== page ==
Yahoo and Microsoft plan a very basic instant messaging experience, which delays a long-sought opportunity for telephone companies.
MSN and Yahoo Messenger will be glued together, forming the worlds largest instant messaging community at some 275 million combined users, the services companies announced on Wednesday.
In this era of IM viruses and concerns over privacy, both Microsoft Corp. and Yahoo Inc. pledged to keep consumer security and privacy first and foremost as they work to integrate the two IM services in the coming months.
The resulting integration, due out in the second quarter of next year, will gives users of both services typical IM abilities: to tell when their friends are online, to share some emoticons, to put through free PC-to-PC phone calls and to easily add new contacts from either service to their friends list.
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The companies will base security on SIMPLE (SIP [Session Initiation Protocol] for Instant Messaging and Presence Leveraging Extensions) protocol mechanisms.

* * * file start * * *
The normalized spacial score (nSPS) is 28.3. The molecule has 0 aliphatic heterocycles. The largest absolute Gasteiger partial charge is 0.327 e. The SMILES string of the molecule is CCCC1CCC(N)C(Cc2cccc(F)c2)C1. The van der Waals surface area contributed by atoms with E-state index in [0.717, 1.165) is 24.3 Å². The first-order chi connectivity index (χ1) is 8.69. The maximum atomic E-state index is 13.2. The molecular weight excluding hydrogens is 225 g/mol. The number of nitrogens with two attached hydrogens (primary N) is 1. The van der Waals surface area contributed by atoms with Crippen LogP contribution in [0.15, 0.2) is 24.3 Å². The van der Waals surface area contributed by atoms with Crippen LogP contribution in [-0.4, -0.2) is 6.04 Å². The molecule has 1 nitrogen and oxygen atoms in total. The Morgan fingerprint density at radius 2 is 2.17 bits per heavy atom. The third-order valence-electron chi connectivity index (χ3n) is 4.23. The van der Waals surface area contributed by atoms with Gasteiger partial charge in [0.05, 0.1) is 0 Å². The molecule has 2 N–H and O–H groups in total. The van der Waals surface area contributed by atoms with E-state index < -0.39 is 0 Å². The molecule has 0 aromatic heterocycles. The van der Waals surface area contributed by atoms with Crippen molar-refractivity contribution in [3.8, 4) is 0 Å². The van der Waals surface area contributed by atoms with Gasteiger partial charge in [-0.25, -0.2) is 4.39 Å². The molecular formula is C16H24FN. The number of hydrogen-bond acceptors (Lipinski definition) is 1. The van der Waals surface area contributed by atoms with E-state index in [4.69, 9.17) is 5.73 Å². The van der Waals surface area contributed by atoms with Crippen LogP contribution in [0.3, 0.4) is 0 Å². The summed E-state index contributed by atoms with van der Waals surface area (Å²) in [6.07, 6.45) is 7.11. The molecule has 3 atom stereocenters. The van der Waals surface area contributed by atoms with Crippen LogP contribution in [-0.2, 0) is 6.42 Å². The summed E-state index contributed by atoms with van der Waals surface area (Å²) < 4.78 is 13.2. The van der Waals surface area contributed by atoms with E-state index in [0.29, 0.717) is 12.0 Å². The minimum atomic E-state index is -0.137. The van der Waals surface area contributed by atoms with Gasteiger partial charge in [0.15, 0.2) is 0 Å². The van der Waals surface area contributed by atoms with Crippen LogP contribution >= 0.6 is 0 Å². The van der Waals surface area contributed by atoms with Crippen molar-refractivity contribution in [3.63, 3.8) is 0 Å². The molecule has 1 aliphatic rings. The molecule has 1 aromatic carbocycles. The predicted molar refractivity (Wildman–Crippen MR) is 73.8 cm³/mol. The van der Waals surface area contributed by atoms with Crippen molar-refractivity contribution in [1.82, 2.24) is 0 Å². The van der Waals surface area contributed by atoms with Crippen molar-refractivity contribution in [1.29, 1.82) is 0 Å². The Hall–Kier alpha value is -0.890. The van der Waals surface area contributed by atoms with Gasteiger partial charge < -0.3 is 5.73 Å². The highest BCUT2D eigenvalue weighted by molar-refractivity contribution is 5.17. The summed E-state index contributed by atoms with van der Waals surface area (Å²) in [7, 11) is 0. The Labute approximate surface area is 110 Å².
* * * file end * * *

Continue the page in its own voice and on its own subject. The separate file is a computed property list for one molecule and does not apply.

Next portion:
SIMPLE enhancements add instant messaging and presence to the SIP protocol. Developed by the SIMPLE working group of the IETF, SIMPLE adds buddy list subscriptions and notifications and instant messaging commands.
SIMPLE has two modes: Session mode sets up the call and provides features including conferencing. Page mode uses no call setup and is more like a short messaging service for delivering one-shot messages and announcements.
IM heavyweight America Online Inc. said, back in 2001, that it would support SIMPLE, but subsequently abandoned its plans and now uses proprietary standards.
At any rate, the MSN-Yahoo deal is historic, being the first time the fragmented IM market has seen two providers come together to deliver the integration that consumers have long requested.
Being able to IM with friends and family that use other IM services is the most requested service from users, said Blake Irving, corporate vice president of the MSN Communication Services and Member Platform group at Microsoft. "Its been bubbling up on the request list for years."
Irving said that Microsoft has long believed in IM interoperability and has been working to make it a reality for years.